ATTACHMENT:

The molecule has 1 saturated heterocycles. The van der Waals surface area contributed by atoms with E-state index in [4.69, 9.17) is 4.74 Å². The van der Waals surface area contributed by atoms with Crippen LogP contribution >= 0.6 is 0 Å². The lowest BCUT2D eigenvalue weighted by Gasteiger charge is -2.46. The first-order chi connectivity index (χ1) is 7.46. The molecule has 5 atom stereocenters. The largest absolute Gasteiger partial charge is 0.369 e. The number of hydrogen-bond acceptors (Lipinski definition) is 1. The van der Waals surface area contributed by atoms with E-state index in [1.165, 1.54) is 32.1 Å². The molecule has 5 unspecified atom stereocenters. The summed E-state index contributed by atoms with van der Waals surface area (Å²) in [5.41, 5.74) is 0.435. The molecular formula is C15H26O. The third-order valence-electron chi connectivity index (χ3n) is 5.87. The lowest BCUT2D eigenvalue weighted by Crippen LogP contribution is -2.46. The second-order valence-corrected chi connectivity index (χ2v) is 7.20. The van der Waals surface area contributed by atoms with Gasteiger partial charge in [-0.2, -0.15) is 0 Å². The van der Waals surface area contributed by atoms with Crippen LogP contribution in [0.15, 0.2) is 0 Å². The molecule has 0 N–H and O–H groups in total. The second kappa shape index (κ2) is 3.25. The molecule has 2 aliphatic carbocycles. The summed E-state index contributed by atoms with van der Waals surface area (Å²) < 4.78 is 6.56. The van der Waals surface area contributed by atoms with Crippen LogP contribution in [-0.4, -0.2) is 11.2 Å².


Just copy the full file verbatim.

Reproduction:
The molecule has 1 saturated heterocycles. The van der Waals surface area contributed by atoms with E-state index in [4.69, 9.17) is 4.74 Å². The van der Waals surface area contributed by atoms with Crippen LogP contribution >= 0.6 is 0 Å². The lowest BCUT2D eigenvalue weighted by Gasteiger charge is -2.46. The first-order chi connectivity index (χ1) is 7.46. The molecule has 5 atom stereocenters. The largest absolute Gasteiger partial charge is 0.369 e. The number of hydrogen-bond acceptors (Lipinski definition) is 1. The van der Waals surface area contributed by atoms with E-state index in [1.165, 1.54) is 32.1 Å². The molecule has 5 unspecified atom stereocenters. The summed E-state index contributed by atoms with van der Waals surface area (Å²) in [5.41, 5.74) is 0.435. The molecular formula is C15H26O. The third-order valence-electron chi connectivity index (χ3n) is 5.87. The lowest BCUT2D eigenvalue weighted by Crippen LogP contribution is -2.46. The second-order valence-corrected chi connectivity index (χ2v) is 7.20. The van der Waals surface area contributed by atoms with Gasteiger partial charge in [-0.2, -0.15) is 0 Å². The van der Waals surface area contributed by atoms with Crippen LogP contribution in [0.15, 0.2) is 0 Å². The molecule has 0 N–H and O–H groups in total. The second kappa shape index (κ2) is 3.25. The molecule has 2 aliphatic carbocycles. The summed E-state index contributed by atoms with van der Waals surface area (Å²) < 4.78 is 6.56. The van der Waals surface area contributed by atoms with Crippen LogP contribution in [-0.4, -0.2) is 11.2 Å².